The rules in the libiptc interface are expressed as struct ipt_entrys. However, I have decided to express the rules as hashes. The rules are passed around as hash references, and may contain the following fields:

source

The source address of a packet. This will appear in one of the following forms:

        ip:v6:add::re:ss
        ip:v6:add::rs:ss/maskwidth
        ip:v6:add::re:ss/ip:v6:ne::tma:sk

It may be prefixed with a '!', to indicate the inverse sense of the address (i.e., match anything EXCEPT the address or address range specified).

destination

The destination address of a packet. It will appear in one of the same forms as source (see above).

in-interface

The network device which received the packet. Some chains cannot accept a rule with in-interface set (such as the PREROUTING chain). This may show up as a full interface name (such as eth0), or as a wildcarded interface name (such as eth+, where + is the wildcard character, which can only be used at the end of a wildcarded interface string). It may be prefixed with a '!', to indicate the inverse sense of the interface (i.e., match anything EXCEPT the interface specified).

out-interface

The network device that a packet will be sent out via. Some chains cannot accept a rule with out-interface set (such as the INPUT chain). The format is the same as that for in-interface (see above).

protocol

The name of the protocol of an incoming packet. It may be prefixed with a '!', to indicate the inverse sense of the protocol (i.e., match anything EXCEPT this protocol).

jump

The target or chain to jump to if the rule matches.

pcnt/bcnt

The number of packets and bytes that have matched this rule since the rule was put in place, or since its counters were last zeroed.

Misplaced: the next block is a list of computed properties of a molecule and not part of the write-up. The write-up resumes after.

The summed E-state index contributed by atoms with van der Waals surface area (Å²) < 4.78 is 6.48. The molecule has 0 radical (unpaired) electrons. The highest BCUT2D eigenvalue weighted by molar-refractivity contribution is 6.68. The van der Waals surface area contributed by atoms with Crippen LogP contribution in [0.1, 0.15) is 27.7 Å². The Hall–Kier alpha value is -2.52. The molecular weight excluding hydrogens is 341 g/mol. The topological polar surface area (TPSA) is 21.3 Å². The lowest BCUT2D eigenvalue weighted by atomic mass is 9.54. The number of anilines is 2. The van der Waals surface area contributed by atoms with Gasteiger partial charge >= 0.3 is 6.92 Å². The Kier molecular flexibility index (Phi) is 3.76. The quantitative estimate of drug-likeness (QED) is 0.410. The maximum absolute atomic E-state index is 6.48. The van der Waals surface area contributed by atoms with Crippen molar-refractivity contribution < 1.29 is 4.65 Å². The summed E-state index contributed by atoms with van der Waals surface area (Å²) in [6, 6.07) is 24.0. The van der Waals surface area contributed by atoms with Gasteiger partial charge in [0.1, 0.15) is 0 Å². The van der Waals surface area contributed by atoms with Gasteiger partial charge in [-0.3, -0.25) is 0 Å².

matches

An array reference, containing a list of all the match modules which are to be used as part of the rule. Any match qualifier other than a protocol match module - i.e., tos, mport, state, etc., must be specified with this option, or any fields that belong to them will not be honored.

[target]-target-raw

This contains, as a string, the raw target data for a rule, if the needed module can't be found. [target] should be the name of the target. There will, of course, only be one of these per rule (as each rule can only have one target).

[match]-match-raw

This contains, as a string, the raw match data for a rule, if the needed module can't be found. [match] should be the name of the match. There can be more than one of these in one rule. If a match is specified in matches, and no match module is available, raw data must be provided.

MODULE-SPECIFIC RULE OPTIONS ^

Each module, for protocols, non-protocol matches, and non-standard targets, has specific keys associated with specific options.

This material will be added later on, once I'm sure everything is working as it should be.

AUTHOR ^

Derrik Pates, dpates@dsdk12.net

SEE ALSO ^

iptables(8).